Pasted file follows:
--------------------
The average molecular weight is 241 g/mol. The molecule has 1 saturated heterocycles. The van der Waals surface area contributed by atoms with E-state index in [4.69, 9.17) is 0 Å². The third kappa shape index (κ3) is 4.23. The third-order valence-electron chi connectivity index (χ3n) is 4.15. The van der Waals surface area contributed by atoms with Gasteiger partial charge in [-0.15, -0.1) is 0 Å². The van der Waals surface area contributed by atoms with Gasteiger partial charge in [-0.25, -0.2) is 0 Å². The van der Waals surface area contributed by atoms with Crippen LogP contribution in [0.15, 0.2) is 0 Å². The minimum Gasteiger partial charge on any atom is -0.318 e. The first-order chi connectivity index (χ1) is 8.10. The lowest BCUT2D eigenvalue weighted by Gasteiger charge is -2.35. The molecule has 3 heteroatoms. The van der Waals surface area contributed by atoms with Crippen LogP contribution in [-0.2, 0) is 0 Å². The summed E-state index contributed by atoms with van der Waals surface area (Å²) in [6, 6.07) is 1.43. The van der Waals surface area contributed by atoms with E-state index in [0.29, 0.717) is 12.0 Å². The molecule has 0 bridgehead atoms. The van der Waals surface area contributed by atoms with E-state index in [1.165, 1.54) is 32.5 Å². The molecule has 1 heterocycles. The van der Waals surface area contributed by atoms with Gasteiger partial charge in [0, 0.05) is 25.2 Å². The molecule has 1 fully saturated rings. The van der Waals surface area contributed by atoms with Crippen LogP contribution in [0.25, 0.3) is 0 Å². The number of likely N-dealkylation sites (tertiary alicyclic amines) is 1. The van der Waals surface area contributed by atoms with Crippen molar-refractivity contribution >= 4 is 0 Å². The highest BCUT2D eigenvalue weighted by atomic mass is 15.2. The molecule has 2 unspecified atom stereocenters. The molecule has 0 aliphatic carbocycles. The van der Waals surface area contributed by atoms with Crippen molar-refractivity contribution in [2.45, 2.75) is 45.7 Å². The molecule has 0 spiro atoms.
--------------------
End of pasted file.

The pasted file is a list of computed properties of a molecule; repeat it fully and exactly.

The average molecular weight is 241 g/mol. The molecule has 1 saturated heterocycles. The van der Waals surface area contributed by atoms with E-state index in [4.69, 9.17) is 0 Å². The third kappa shape index (κ3) is 4.23. The third-order valence-electron chi connectivity index (χ3n) is 4.15. The van der Waals surface area contributed by atoms with Gasteiger partial charge in [-0.15, -0.1) is 0 Å². The van der Waals surface area contributed by atoms with Gasteiger partial charge in [-0.25, -0.2) is 0 Å². The van der Waals surface area contributed by atoms with Crippen LogP contribution in [0.15, 0.2) is 0 Å². The minimum Gasteiger partial charge on any atom is -0.318 e. The first-order chi connectivity index (χ1) is 8.10. The lowest BCUT2D eigenvalue weighted by Gasteiger charge is -2.35. The molecule has 3 heteroatoms. The van der Waals surface area contributed by atoms with Crippen LogP contribution in [-0.2, 0) is 0 Å². The summed E-state index contributed by atoms with van der Waals surface area (Å²) in [6, 6.07) is 1.43. The van der Waals surface area contributed by atoms with E-state index in [0.29, 0.717) is 12.0 Å². The molecule has 0 bridgehead atoms. The van der Waals surface area contributed by atoms with E-state index in [1.165, 1.54) is 32.5 Å². The molecule has 1 heterocycles. The van der Waals surface area contributed by atoms with Gasteiger partial charge in [0, 0.05) is 25.2 Å². The molecule has 1 fully saturated rings. The van der Waals surface area contributed by atoms with Crippen LogP contribution in [0.25, 0.3) is 0 Å². The number of likely N-dealkylation sites (tertiary alicyclic amines) is 1. The van der Waals surface area contributed by atoms with Crippen molar-refractivity contribution >= 4 is 0 Å². The highest BCUT2D eigenvalue weighted by atomic mass is 15.2. The molecule has 2 unspecified atom stereocenters. The molecule has 0 aliphatic carbocycles. The van der Waals surface area contributed by atoms with Crippen molar-refractivity contribution in [2.45, 2.75) is 45.7 Å². The molecule has 0 spiro atoms.